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THOUSANDS of government workers could be moved out of Manama to offices in outlying areas to help ease the capital's parking and congestion misery.
Other initiatives are also being considered to solve the dilemma as a growing number of cars on the roads are causing anger and angst amongst residents and commuters.
Tackling problems in the most congested areas, for example, is set to be addressed by the government as part of an urban development scheme.
Prime Minister Shaikh Khalifa bin Salman Al Khalifa has ordered the Municipalities and Agriculture Ministry to conduct a study of unused plots in old regions of Muharraq and Manama in a bid to turn them into car parks.
As soon as a bill on land appropriation has been passed by parliament, the appropriation of plots will take place, the Premier announced.
To make room for the kingdom's burgeoning number of vehicles, new building regulations have also been drawn up allowing developers to build an additional storey and use the ground floor for parking in developments in Bahrain's older areas.
Director of road planning and design at the Ministry of Housing, Huda Fakhroo, said: "The parking conditions are extremely bad in some parts of Bahrain - especially in places like Hoora, the Diplomatic Area and areas of Manama.
"We are even looking at moving the major ministries and their offices from Manama to solve this parking issue."
One of the ministries under the spotlight is the electricity and water near the World Trade Centre. Although some staff parking spaces are available the ministry also attracts a huge number of visitors and neighbouring car parking facilities are often overwhelmed.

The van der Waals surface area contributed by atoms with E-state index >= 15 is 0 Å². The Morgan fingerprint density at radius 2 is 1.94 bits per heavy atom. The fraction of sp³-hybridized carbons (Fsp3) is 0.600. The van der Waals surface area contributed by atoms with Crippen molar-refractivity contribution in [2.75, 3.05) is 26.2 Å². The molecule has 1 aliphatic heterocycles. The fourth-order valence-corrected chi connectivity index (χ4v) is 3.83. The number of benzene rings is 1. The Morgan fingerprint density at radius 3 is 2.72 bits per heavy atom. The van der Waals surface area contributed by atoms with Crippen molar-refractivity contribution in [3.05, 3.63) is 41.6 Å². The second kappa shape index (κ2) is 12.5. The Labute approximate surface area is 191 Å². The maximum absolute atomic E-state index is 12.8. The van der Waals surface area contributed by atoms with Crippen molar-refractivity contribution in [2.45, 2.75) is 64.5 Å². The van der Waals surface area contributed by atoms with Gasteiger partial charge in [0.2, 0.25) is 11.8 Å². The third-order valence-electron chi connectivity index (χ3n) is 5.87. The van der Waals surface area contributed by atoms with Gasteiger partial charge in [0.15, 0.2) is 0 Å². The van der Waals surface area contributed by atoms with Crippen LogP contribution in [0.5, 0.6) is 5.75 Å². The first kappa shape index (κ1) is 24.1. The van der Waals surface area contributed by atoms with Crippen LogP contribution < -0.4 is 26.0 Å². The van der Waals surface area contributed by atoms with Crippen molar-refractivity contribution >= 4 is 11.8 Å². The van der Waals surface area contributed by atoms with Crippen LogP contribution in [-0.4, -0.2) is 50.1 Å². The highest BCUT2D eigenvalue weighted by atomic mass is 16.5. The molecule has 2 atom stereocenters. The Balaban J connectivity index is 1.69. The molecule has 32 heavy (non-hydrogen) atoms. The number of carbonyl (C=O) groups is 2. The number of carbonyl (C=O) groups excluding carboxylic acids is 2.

According to latest statistics revealed by the Ministry of the Interior, Public Security and the General Directorate of Traffic, almost one in three people in the kingdom own a car.
To combat parking problems the government has produced the 'Standard to Parking Rates for the Kingdom of Bahrain' - a guideline to ensure adequate parking spaces are included in plans. Developers are already being urged to provide multi-storey car parking facilities within new building proposals.
The current metered parking rates are also under revision to see if they could generate additional funding to cover the costs of improvement schemes.
Officials say the parking meter system could be privatised in a bid to increase the number of metered areas to provide orderly street parking spaces that can be monitored and allow appropriate action by the General Directorate of Traffic to be taken against violators such as fines or towing away illegally parked vehicles.
According to the General Directorate of Traffic statistics the number of registered vehicles has doubled in five years.